(Towards the book “Suitcase” by Erol Tufan, published by PNV Publications, Skopje, 2022)
The tenth day of the last month of the year is full of the symbolism of the number ten. From a spiritual point of view, it relates to the Latin philosophy “Panta rei” which literally translates as “everything flows, everything changes” and calls us not to be afraid of change. It is considered an angelic number, a powerful combination of the numbers one and zero, which are opposed in their depths and meanings. One is the symbol of all beginnings, even the beginning of the world, and zero stands for infinity and matter.
Well, on that tenth day, at the end of the year, the point where ends, beginnings, and meanings come together, on that very day, at the door of my virtual world, it seemed like an ordinary email, but actually like some mysterious message from the Universe, “Suitcase” arrived with the author’s signature of Erol Tufan.
“Suitcase” – a symbol of departure, arrival, journeys… which brought me lyrics from the White Sea, lyrics conceived and born between two continents, lyrics that warned me that the song is the bridge that connects the human with the spiritual, that it is never the answer to the questions related to human’s pursuit of the material and the physical, “But if you look for signs by the road/that you have taken, behold then/the suitcase may be full of/powerful signs – question marks placed/at the end of your questions/and I, who bear this suitcase for years/I can help you/face yourself/like a mirror that lies not/Nor hides truths…”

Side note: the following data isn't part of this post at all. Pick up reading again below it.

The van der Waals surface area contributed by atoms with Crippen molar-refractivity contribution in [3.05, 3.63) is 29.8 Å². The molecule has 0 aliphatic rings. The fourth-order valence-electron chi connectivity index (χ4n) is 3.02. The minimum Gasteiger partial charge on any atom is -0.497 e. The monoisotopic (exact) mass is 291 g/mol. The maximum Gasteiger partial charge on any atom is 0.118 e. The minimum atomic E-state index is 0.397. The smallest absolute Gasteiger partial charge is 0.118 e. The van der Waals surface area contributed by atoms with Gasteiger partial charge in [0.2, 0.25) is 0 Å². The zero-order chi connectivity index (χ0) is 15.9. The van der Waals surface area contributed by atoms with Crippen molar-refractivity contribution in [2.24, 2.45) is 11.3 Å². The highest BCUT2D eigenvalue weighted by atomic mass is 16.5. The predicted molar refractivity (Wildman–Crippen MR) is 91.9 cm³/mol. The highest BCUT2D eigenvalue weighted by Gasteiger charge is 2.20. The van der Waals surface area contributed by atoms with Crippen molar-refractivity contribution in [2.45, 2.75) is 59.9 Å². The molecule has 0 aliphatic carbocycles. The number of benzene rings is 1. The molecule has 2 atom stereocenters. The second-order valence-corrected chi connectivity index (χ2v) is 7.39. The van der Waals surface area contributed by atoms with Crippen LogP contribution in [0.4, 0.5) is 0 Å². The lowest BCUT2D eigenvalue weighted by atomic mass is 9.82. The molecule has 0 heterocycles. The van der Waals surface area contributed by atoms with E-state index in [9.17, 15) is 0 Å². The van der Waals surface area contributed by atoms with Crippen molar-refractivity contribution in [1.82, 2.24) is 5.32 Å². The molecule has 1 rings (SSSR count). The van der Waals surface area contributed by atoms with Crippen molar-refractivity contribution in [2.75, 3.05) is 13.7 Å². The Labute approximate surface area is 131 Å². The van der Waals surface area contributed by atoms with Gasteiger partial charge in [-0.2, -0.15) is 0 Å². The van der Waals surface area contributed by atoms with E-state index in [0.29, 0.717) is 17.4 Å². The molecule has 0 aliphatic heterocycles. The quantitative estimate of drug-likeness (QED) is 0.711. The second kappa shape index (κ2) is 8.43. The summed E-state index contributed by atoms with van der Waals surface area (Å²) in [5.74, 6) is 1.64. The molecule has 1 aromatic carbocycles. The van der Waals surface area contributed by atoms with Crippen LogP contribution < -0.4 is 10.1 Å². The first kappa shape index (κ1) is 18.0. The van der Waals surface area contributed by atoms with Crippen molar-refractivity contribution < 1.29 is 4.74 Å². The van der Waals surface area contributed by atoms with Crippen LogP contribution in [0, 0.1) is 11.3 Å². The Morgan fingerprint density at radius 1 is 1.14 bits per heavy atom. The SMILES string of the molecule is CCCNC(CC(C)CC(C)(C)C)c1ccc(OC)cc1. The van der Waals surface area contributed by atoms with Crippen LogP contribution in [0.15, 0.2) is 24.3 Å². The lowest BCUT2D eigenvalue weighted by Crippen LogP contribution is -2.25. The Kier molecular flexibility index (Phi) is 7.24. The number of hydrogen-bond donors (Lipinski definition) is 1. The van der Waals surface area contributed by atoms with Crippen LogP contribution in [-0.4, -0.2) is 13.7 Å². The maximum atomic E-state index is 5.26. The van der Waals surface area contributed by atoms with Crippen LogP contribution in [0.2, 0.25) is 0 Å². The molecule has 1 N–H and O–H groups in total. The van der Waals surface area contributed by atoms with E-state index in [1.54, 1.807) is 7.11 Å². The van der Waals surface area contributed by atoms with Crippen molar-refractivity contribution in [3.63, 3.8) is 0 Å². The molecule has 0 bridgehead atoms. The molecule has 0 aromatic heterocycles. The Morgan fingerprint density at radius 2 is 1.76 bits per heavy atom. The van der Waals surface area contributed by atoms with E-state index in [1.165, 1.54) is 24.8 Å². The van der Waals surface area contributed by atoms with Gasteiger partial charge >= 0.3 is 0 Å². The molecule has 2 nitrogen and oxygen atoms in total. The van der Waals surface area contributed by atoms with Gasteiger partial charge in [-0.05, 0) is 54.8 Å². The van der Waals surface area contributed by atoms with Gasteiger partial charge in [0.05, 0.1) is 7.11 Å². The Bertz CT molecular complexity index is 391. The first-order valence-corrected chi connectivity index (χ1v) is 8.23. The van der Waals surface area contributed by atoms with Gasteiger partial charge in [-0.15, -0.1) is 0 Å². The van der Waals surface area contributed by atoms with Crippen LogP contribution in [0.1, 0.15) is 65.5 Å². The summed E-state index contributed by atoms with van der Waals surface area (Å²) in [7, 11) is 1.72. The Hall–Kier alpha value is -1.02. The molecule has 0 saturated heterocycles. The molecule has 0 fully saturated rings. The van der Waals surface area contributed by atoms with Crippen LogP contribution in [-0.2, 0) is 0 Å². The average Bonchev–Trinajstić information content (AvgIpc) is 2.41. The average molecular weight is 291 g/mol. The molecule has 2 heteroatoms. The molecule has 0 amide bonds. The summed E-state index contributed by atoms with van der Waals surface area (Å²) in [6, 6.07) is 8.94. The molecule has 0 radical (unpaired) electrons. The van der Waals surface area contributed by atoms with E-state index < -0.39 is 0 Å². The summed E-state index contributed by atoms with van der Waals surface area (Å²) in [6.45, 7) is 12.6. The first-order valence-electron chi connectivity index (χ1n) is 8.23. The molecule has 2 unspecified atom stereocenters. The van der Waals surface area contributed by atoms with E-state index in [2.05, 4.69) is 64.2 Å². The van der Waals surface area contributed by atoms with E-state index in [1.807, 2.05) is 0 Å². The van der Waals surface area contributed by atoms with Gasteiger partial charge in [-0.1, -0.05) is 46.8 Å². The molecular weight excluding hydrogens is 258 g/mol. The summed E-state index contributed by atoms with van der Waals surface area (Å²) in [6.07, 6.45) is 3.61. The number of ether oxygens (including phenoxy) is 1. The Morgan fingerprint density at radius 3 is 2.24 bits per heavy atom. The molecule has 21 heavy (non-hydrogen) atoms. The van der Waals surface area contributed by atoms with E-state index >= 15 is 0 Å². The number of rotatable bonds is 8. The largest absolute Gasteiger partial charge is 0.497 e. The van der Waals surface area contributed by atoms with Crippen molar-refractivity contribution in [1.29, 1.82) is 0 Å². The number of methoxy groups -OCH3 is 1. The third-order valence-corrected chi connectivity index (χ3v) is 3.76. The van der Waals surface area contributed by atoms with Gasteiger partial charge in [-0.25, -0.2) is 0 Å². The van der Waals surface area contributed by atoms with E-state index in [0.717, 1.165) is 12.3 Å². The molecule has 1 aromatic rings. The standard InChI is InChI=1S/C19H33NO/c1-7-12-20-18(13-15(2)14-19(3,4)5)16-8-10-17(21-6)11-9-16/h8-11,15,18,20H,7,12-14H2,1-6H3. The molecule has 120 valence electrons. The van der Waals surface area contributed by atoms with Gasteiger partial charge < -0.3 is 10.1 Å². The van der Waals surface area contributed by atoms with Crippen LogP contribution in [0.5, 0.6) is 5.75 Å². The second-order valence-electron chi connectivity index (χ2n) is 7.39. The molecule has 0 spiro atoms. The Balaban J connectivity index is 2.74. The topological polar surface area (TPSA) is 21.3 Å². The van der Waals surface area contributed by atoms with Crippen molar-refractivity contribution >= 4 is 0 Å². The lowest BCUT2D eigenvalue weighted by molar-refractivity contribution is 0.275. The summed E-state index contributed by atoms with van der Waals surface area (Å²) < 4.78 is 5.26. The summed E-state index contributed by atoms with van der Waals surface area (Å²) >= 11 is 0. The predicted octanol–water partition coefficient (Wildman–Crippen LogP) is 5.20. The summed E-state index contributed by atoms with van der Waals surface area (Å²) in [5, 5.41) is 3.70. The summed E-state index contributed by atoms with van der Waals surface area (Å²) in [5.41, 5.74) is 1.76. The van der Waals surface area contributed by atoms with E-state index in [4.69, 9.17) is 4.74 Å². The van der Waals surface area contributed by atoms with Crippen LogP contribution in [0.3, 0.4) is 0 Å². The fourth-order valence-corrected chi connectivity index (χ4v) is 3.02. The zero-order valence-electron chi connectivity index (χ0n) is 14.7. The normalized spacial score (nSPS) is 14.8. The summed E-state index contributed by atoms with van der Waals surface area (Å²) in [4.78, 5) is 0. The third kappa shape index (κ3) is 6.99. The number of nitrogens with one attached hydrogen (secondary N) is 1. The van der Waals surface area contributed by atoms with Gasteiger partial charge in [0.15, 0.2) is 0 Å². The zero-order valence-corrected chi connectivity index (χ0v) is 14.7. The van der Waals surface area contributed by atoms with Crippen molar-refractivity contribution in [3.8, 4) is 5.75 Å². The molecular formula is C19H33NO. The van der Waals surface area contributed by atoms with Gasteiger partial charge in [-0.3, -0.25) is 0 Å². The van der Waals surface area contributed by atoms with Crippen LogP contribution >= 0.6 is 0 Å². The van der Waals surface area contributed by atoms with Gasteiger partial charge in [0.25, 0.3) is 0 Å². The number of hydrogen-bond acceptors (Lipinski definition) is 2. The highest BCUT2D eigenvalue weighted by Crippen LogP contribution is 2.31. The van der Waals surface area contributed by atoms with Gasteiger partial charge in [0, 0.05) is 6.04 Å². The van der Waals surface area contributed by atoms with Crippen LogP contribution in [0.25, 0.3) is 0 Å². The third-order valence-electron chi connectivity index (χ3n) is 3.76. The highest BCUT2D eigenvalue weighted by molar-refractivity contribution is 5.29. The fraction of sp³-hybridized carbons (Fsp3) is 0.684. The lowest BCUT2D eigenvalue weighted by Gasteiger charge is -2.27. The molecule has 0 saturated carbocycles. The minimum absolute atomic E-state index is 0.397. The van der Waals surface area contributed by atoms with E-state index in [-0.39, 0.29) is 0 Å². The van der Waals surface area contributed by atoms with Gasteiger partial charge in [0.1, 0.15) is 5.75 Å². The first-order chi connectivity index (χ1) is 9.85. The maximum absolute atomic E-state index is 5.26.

“Suitcase”, which marked the beginning of an extraordinary literary journey and the creation of a poetry collection of the same name, where as much as the poet will face himself, I will also face myself, reflected in his verses, reflected in that “a mirror that lies not/Nor hides truths,” and yet reveals to us all the layers of our personality, arranged and packed in their own order, adapted to the needs of our inner suitcase. Because each of us is a suitcase for itself, where we carefully store things that should remain closed, invisible to others, but still available to take with us at any moment and to take out as needed.